was convicted of a string of sexual assaults in Texas in 1982 and 1983 that DNA now shows he didn’t commit. After a jury convicted him of two crimes based on eyewitness misidentification, Phillips pled guilty to nine additional crimes to avoid what amounted to a life sentence. DNA testing finally led to his exoneration – and pointed to the identity of the real perpetrator – 25 years later.
pleaded guilty to kidnapping after police said a
rape victim picked Roberts out of a photo lineup. He was sentenced to seven years in prison. In 2007, the case was remanded back to court and the victim denied she picked any suspect out of a photo lineup. In 2013, DNA testing was preformed which excluded Roberts from the crime. He was exonerated and released in March of 2014.
arrested in 1997 and charged in relation to three separate armed robberies and one armed robbery and sexual assault. In 1999 he was convicted of two of the charges and took a plea for the other two for a reduced sentence of 12 years. In 2010 DNA evidence from the sexual assault was run through the CODIS DNA database and hit to another offender.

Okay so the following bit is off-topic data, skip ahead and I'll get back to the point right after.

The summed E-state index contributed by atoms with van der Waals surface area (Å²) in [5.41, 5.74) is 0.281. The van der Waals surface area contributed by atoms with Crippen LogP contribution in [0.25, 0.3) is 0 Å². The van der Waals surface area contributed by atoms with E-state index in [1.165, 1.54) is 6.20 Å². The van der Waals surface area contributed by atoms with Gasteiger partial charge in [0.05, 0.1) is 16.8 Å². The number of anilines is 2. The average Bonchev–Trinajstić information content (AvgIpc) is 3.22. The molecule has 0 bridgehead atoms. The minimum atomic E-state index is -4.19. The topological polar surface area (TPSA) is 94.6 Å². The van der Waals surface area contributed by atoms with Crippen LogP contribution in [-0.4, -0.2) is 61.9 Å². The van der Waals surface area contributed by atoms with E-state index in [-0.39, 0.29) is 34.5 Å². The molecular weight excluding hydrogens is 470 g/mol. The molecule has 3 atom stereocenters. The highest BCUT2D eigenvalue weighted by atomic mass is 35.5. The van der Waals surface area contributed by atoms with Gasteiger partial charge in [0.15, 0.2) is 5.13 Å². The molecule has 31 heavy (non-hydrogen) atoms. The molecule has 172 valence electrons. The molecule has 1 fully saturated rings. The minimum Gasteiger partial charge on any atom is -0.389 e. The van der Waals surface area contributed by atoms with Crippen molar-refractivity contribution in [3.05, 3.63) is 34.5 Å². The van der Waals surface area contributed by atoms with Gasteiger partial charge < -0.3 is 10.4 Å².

Rogers filed state petitions for writs of habeas corpus in all four of his convictions seeking to vacate his no-contest pleas.
Texas Court of Criminal Appeals granted the writ for and vacated the robbery and sexual assault case but denied the writs for the three other cases.
Robert Lee Veal
pled guilty to first-degree murder in 1992 and accepted 20-year sentences in order to avoid harsher sentences. The 15-year-old Veal confessed without the presence of his parents or counsel, and Sharp confessed after 21 hours in custody; the two confessions were contradictory. In 2011, the State’s Attorney’s Office dismissed all charges against Veal, Sharp, and the three other men wrongly convicted of the Chicago-area murder:
pled guilty to a 1994 Chicago rape and murder in exchange for 30 years in prison, after seeing three other men—